The struggles and joy of a new mission site

Basilica of the Annunciation in Nazareth, which was built in 1969. It stands over what is believed to be the site of Mary's house, where angel Gabriel appeared to her. (Natalia Liviero)

Notes from the Field includes reports from young people volunteering in ministries of Catholic sisters. A partnership with Catholic Volunteer Network, the project began in the summer of 2015. This is our sixth round of bloggers: Natalia Liviero is a volunteer with VIDES+USA serving in the Middle East, and Janie Rosko is a Humility of Mary volunteer serving within the Ursuline Ministries in Youngstown, Ohio.

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I was on mission in Jordan for about four months. On Sept. 5, I took a bus to the Salesian Sisters' house in Nazareth, my next mission site.

I have heard great things about the sisters' community in Nazareth and, although I was going to miss all the wonderful people I met in Jordan, I was excited about this new mission, which is completely different than the one I had before.

Crossing the border into Israel is never easy. The border staff asks a lot of questions and makes you feel unwelcome.

Sunrise over Mount Tabor seen from our house in Nazareth. One morning after morning prayer, while getting ready for breakfast, one of the sisters opened the door of the house, amazed by the colors of the sunlight that were shining on the window, and shouted, "Look at Mount Tabor!" (Natalia Liviero)

However, I usually meet pleasant people who make my day. In Amman, for example, the Iraqi-refugee taxi driver who took me to the bus station didn't want to charge me for the ride after the conversation we had about my time volunteering in Jordan with refugees, but, understanding how hard it is for refugees to make a living, I couldn't accept and paid. Then, on the bus, there was a nice Israeli Arab lady who was constantly coughing, and since I was also sick and had cough drops with me, I gave her one. We had a short conversation about what I was doing in Jordan and in Israel, and she was thankful and gave me her own rosary as a gift. There is always kindness when you are kind to others.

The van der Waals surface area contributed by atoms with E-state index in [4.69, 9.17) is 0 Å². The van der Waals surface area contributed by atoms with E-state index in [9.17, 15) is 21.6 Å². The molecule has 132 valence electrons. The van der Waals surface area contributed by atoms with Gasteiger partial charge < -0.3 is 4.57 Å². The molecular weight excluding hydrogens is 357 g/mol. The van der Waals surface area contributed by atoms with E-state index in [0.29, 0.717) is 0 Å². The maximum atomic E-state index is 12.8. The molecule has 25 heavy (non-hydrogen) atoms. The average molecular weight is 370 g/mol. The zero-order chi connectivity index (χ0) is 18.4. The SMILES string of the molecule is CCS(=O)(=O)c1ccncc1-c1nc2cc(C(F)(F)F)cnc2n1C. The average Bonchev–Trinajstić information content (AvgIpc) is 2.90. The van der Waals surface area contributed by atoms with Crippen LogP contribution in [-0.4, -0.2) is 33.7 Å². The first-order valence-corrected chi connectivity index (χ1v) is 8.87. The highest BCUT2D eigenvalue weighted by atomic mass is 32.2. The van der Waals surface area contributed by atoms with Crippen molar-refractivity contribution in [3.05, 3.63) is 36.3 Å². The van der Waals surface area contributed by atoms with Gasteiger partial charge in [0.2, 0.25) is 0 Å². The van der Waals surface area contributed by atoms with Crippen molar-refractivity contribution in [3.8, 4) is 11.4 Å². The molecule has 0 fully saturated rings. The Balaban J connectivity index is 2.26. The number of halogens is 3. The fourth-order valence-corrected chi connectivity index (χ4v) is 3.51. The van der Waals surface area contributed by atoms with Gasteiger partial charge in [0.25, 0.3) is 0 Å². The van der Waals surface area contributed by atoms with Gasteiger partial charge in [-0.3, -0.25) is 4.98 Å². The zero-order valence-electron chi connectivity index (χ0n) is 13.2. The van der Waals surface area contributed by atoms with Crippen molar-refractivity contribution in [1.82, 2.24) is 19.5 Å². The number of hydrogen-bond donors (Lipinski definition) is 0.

I left the house in Amman at 1 p.m. and arrived in Nazareth at around 7 p.m. I was tired but was very happy when I saw Sister Suheir, the animator — what the Salesian Sisters call the superior of the house — and Sister Roxana, whom I had met in Jordan, by the bus stop waiting and looking happy to see me.

There are nine sisters in the community in Nazareth, and I'm the 10th member. There are three sisters from Egypt, two from Italy, two from Syria, one from Lebanon, and one from Bethlehem, the Palestinian territories. They are all truly kind and joyful!

My mission consists of assisting the sisters at their high school, supervising the students, especially during the students' arrival, their daily break, and at the end of school. In October, I started assisting the break for elementary students from fourth to sixth grades, as well. I was told I was going to teach English, but instead, I talk with the students and help them improve their conversation skills.

There isn't much to do around the house since the sisters have help, but I work with Sister Yvette on Mondays to prepare the buona notte — the last community prayer and reflection before going to bed. (The congregation is Italian, so our official language is Italian.) I also prepare dinner on Tuesdays.